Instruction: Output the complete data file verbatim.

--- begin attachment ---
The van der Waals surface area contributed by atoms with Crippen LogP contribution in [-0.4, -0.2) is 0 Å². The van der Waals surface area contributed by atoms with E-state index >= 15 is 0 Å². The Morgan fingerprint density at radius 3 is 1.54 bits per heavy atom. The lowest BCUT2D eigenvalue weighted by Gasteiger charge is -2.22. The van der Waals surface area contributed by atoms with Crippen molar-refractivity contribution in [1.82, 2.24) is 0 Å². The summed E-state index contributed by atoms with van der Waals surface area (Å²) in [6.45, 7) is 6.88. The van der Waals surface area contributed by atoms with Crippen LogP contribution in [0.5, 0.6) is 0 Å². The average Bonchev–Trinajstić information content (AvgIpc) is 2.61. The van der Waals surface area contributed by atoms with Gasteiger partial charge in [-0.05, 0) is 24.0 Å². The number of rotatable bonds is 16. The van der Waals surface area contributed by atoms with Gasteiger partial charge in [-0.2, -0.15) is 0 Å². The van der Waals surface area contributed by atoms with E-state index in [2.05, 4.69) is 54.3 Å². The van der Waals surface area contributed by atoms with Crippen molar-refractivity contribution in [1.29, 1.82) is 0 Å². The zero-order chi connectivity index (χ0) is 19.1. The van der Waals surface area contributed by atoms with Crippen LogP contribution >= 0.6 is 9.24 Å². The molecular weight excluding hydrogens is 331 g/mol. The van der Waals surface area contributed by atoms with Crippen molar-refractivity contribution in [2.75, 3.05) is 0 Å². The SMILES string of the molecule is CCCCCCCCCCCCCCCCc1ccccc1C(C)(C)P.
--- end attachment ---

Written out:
The van der Waals surface area contributed by atoms with Crippen LogP contribution in [-0.4, -0.2) is 0 Å². The van der Waals surface area contributed by atoms with E-state index >= 15 is 0 Å². The Morgan fingerprint density at radius 3 is 1.54 bits per heavy atom. The lowest BCUT2D eigenvalue weighted by Gasteiger charge is -2.22. The van der Waals surface area contributed by atoms with Crippen molar-refractivity contribution in [1.82, 2.24) is 0 Å². The summed E-state index contributed by atoms with van der Waals surface area (Å²) in [6.45, 7) is 6.88. The van der Waals surface area contributed by atoms with Crippen LogP contribution in [0.5, 0.6) is 0 Å². The average Bonchev–Trinajstić information content (AvgIpc) is 2.61. The van der Waals surface area contributed by atoms with Gasteiger partial charge in [-0.05, 0) is 24.0 Å². The number of rotatable bonds is 16. The van der Waals surface area contributed by atoms with Gasteiger partial charge in [-0.2, -0.15) is 0 Å². The van der Waals surface area contributed by atoms with E-state index in [2.05, 4.69) is 54.3 Å². The van der Waals surface area contributed by atoms with Crippen molar-refractivity contribution in [1.29, 1.82) is 0 Å². The zero-order chi connectivity index (χ0) is 19.1. The van der Waals surface area contributed by atoms with Crippen LogP contribution >= 0.6 is 9.24 Å². The molecular weight excluding hydrogens is 331 g/mol. The van der Waals surface area contributed by atoms with Crippen molar-refractivity contribution in [2.75, 3.05) is 0 Å². The SMILES string of the molecule is CCCCCCCCCCCCCCCCc1ccccc1C(C)(C)P.